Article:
The Washington Teachers’ Union has declined to sign a temporary agreement with D.C. Public Schools (DCPS) over the timeline and stipulations for returning to in-person learning.
Elizabeth Davis, president of the union, said the proposed agreement didn’t hit all of the qualifications requested by teachers, including that it would require educators to return to physical classrooms starting the third quarter, which begins in February. Many teachers are seeking a similar stipulation to regulations surrounding the second quarter, which give educators the option to continue teaching virtually, according to WUSA9.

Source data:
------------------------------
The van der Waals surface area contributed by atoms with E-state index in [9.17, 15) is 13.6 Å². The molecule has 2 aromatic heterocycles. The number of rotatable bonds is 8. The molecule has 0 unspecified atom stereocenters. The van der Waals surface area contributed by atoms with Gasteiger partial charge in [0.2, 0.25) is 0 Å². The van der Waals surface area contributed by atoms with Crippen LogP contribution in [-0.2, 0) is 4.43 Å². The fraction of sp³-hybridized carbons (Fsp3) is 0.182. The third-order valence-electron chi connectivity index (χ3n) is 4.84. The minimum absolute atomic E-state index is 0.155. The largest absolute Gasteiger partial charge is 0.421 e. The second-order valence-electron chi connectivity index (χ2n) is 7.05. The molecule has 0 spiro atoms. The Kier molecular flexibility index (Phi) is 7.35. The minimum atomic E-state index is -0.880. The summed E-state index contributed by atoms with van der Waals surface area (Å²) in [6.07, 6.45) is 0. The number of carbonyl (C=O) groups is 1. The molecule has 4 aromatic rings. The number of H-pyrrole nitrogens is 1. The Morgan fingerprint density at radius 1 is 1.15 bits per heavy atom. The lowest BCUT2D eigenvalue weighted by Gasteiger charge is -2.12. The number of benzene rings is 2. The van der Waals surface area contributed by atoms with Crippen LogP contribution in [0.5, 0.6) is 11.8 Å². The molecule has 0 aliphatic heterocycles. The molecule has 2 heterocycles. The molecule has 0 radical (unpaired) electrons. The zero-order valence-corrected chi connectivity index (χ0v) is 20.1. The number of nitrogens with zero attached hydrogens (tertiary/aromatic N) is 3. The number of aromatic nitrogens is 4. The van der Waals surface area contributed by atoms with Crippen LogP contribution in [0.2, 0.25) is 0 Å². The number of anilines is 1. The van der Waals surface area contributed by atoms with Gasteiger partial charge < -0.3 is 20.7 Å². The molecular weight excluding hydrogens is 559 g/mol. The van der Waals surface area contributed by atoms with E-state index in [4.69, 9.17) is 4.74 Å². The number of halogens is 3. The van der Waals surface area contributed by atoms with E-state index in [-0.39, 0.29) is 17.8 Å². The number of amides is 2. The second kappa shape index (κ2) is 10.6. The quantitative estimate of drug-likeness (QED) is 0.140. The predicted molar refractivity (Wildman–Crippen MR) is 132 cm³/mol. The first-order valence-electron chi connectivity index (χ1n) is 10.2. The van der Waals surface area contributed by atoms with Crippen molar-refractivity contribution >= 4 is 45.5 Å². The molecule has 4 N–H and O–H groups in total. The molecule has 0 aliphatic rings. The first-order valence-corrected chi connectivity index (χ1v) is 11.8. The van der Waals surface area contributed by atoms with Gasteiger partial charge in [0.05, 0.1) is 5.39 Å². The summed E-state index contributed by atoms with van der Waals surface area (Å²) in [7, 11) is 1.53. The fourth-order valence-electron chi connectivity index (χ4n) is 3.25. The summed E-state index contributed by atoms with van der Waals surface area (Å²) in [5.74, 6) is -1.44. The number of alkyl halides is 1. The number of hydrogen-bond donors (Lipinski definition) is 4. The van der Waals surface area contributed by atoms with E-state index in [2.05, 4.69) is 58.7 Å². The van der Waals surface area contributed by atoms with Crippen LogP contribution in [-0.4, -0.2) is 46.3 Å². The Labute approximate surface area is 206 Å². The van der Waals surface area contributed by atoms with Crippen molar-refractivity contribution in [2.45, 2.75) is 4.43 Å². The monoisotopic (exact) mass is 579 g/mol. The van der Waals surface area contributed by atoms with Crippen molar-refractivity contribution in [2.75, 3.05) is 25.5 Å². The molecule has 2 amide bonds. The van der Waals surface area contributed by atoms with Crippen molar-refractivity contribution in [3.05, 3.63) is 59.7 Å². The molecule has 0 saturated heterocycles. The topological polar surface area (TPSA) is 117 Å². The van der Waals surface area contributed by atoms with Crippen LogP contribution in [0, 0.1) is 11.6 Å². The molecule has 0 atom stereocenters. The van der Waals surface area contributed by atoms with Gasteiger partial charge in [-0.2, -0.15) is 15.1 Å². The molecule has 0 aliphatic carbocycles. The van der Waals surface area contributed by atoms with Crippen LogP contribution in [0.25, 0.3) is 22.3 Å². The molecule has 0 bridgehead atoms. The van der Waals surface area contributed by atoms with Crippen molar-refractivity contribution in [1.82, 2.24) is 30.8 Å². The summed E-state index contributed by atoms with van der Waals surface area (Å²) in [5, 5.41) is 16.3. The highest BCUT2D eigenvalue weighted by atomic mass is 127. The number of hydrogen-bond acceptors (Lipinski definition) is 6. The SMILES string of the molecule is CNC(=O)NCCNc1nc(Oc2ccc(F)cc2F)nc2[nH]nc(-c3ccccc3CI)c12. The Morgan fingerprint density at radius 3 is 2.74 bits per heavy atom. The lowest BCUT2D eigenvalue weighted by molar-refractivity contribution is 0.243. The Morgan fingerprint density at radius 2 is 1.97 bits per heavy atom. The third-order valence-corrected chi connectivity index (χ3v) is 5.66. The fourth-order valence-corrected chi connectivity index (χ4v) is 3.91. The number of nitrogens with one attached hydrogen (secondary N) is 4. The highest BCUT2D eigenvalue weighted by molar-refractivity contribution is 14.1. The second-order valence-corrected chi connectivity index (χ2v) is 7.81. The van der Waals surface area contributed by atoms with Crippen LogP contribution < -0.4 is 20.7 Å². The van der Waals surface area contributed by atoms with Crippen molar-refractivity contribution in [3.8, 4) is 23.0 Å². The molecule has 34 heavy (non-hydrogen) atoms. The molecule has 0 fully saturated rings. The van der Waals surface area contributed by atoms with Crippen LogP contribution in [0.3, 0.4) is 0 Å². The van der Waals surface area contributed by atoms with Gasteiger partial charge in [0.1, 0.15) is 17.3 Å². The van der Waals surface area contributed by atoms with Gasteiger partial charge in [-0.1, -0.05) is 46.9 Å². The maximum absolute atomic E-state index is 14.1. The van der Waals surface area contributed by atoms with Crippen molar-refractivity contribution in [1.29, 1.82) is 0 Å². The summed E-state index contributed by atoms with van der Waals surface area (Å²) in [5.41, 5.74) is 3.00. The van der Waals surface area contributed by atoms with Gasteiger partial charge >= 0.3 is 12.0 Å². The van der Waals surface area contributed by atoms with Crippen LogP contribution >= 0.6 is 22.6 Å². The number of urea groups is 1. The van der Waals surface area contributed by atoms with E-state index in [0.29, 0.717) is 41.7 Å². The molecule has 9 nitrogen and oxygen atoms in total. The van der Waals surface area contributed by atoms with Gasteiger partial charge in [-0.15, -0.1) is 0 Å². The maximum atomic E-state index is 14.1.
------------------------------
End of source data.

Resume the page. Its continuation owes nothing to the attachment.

“We cannot move forward with an agreement that could force anyone, regardless of preexisting conditions or their living situations, back into an in-person classroom,” Davis said.
During a Wednesday press conference, D.C. Mayor Muriel Bower (D) said she was not surprised to learn of Davis’s rejection of the proposal, saying, “She’s backed away from other tentative agreements.”
The agreement fell through two weeks after the DCPS delayed the partial return of in-person classes on the same day that teachers protested returning in-person via a “sick-in.”
DCPS Chancellor Lewis D. Ferebee previously threatened to reopen schools with or without an agreement with the teachers’ union, but later backtracked, citing a lack of adequate teaching staff, according to The Washington Post.